Hit Me With Your Best Shot: Dead Ringers
Most recently, he has been laboring even harder than I have to make sure you know about my new book, The Desiring-Image: Gilles Deleuze and Contemporary Queer Cinema, which I started working on within a year of meeting Nathaniel in 2002. Already he published this interview I got to do with top-flight film critic Tim Brayton about the book's ideas, its contexts, and what I hope people might get from it (which was a joy to do). Today he is hosting a new installment of his delicious Hit Me With Your Best Shot series that is also designed to plug the book by showcasing the subject of its first chapter, David Cronenberg's Dead Ringers, an eerie film noir in crimson and blue, chrome and rue, starring two twin brothers as each other's homme fatal.
I'm delighted to see what his other contributors select as their favorite shot in this deliriously gorgeous movie, shot by Peter Suschitzky, the same cinematographer who lends chic, subtle macabre to all of Cronenberg's pictures. Suschitzky also gave us the fluorescent slash of light sabers in The Empire Strikes Back, the farcical flatness of Mars Attacks!, and the scary, rock-and-roll martyrology of Peter Watkins' Privilege, a clear and underseen precursor to the film that closes my book, Todd Haynes's Velvet Goldmine. I suppose I'm being predictable by picking a shot that already illustrates my chapter on Dead Ringers. But since photo captions in academic books typically keep to a bare minimum, I thought I'd say a little more about why I selected it, and what I find more generally artful about the shot, and why I relish as gruesome and disquieting a film as Dead Ringers, and what you might hear if you dip into conversation with The Desiring-Image.
These are the gynecological tools that Beverly Mantle designs for operating on "mutant women." They wheel into this shot from just out of frame, staggering the eye with their horrid shapes while flattering it with their texture and detail, and with the precise, elegant framing Suschitzky achieves even from this spontaneously-arriving element. The plot logic behind these implements is even more revolting than their fanged, spindly appearance: at this point the drugged-up and heartbroken Beverly believes that all women's bodies exist in a state of grievous mutation, which only he can assess and emend, using these devices. Soon enough, we will learn that Beverly perceives himself and his own twin brother to be mutants, and will "operate" on Elliot accordingly. No points for guessing that this goes badly. Cyril and Stewart Marcus, the New York gynecologists whose true story inspired Dead Ringers, did not in fact smelt such alien technologies, though they did die together under mysterious circumstances, and one of them did leap atop a female surgery patient in a narcotic haze to huff her anesthesia, as Beverly does soon enough in this scene. If you want to know more about the Marcuses, read the "Dead Ringers" chapter of this book, and feel bad for Rosenbaum that he gets no credit of any kind in Cronenberg's film.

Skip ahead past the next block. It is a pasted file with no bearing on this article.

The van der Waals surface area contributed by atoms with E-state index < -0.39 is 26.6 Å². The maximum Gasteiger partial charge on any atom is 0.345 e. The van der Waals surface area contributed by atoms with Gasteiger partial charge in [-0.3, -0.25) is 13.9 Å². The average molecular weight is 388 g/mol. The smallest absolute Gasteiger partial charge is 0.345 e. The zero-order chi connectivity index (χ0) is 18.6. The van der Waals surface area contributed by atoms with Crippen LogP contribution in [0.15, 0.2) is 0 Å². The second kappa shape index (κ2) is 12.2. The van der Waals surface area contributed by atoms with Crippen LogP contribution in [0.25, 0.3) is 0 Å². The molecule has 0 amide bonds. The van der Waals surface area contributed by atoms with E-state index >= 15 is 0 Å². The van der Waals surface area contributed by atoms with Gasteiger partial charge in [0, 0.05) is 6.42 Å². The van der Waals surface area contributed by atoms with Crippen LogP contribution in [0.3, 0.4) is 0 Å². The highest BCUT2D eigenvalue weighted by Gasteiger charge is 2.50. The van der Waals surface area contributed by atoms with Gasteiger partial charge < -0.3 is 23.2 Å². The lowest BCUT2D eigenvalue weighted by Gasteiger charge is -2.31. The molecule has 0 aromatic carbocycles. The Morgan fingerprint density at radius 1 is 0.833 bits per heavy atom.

My book is about queer cinema from the late 1980s to the present, and its biggest goal is to define that rubric so that it doesn't only or even primarily equate to "gay and lesbian film." Instead, I want the phrase to suggest an expansive, debatable, fluctuating range of movies that use story, style, and structure to throw their audiences out of easy assumptions about what any desire is, how it works, who feels it, via what promptings, how abruptly it might shapeshift, and how cinema helps create it. I wrote two chapters on Cronenberg because he's more or less our poet laureate of shape-shifting bodies and weird sexualities, though Dead Ringers marked something new for him in the wake of Rabid, Scanners, The Fly, and their ilk: rather than douse us in the plasma and viscera of bodily change, Dead Ringers uses uncanny atmospherics, brooding performances, and objects like these tools to imply total overhauls in desire and embodiment. As the best horror movies know, and some of the most erotic movies do as well, what we imagine for ourselves is often scarier and sexier than images can show us. Beverly's tools are unnerving, then, because they force you to conceive of the body they would fit: an ingenious cinematic trick, though not one that every viewer will want to try at home.
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